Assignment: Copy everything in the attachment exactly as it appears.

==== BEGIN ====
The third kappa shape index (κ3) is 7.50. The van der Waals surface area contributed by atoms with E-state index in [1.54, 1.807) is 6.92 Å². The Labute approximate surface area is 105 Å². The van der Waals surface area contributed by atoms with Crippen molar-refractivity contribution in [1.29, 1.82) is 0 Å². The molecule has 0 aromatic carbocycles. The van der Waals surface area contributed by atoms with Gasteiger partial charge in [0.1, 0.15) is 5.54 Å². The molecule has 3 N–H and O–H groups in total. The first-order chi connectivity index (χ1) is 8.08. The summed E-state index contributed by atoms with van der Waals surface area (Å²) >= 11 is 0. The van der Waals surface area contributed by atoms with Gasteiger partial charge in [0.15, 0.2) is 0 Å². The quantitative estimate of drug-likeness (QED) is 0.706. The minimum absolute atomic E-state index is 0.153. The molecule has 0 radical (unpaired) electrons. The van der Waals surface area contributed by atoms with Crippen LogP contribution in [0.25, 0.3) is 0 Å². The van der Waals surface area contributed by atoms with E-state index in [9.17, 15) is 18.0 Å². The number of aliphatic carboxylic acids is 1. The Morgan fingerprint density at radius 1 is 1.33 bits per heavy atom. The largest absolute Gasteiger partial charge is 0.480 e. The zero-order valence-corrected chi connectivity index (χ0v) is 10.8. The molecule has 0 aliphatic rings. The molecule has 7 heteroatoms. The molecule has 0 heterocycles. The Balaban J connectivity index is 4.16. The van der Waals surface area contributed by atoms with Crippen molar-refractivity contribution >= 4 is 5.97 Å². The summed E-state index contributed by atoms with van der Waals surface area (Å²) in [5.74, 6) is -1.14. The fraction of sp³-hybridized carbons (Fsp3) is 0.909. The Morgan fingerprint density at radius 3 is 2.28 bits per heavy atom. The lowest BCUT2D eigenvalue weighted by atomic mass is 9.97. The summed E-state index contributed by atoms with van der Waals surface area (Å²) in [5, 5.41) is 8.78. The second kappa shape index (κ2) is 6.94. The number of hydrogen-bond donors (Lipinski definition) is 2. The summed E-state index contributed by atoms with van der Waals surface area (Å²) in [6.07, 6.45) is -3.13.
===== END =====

The third kappa shape index (κ3) is 7.50. The van der Waals surface area contributed by atoms with E-state index in [1.54, 1.807) is 6.92 Å². The Labute approximate surface area is 105 Å². The van der Waals surface area contributed by atoms with Crippen molar-refractivity contribution in [1.29, 1.82) is 0 Å². The molecule has 0 aromatic carbocycles. The van der Waals surface area contributed by atoms with Gasteiger partial charge in [0.1, 0.15) is 5.54 Å². The molecule has 3 N–H and O–H groups in total. The first-order chi connectivity index (χ1) is 8.08. The summed E-state index contributed by atoms with van der Waals surface area (Å²) >= 11 is 0. The van der Waals surface area contributed by atoms with Gasteiger partial charge in [0.15, 0.2) is 0 Å². The quantitative estimate of drug-likeness (QED) is 0.706. The minimum absolute atomic E-state index is 0.153. The molecule has 0 radical (unpaired) electrons. The van der Waals surface area contributed by atoms with Crippen LogP contribution in [0.25, 0.3) is 0 Å². The van der Waals surface area contributed by atoms with E-state index in [9.17, 15) is 18.0 Å². The number of aliphatic carboxylic acids is 1. The Morgan fingerprint density at radius 1 is 1.33 bits per heavy atom. The largest absolute Gasteiger partial charge is 0.480 e. The zero-order valence-corrected chi connectivity index (χ0v) is 10.8. The molecule has 0 aliphatic rings. The molecule has 7 heteroatoms. The molecule has 0 heterocycles. The Balaban J connectivity index is 4.16. The van der Waals surface area contributed by atoms with Crippen molar-refractivity contribution >= 4 is 5.97 Å². The summed E-state index contributed by atoms with van der Waals surface area (Å²) in [5.74, 6) is -1.14. The fraction of sp³-hybridized carbons (Fsp3) is 0.909. The Morgan fingerprint density at radius 3 is 2.28 bits per heavy atom. The lowest BCUT2D eigenvalue weighted by atomic mass is 9.97. The summed E-state index contributed by atoms with van der Waals surface area (Å²) in [5, 5.41) is 8.78. The second kappa shape index (κ2) is 6.94. The number of hydrogen-bond donors (Lipinski definition) is 2. The summed E-state index contributed by atoms with van der Waals surface area (Å²) in [6.07, 6.45) is -3.13.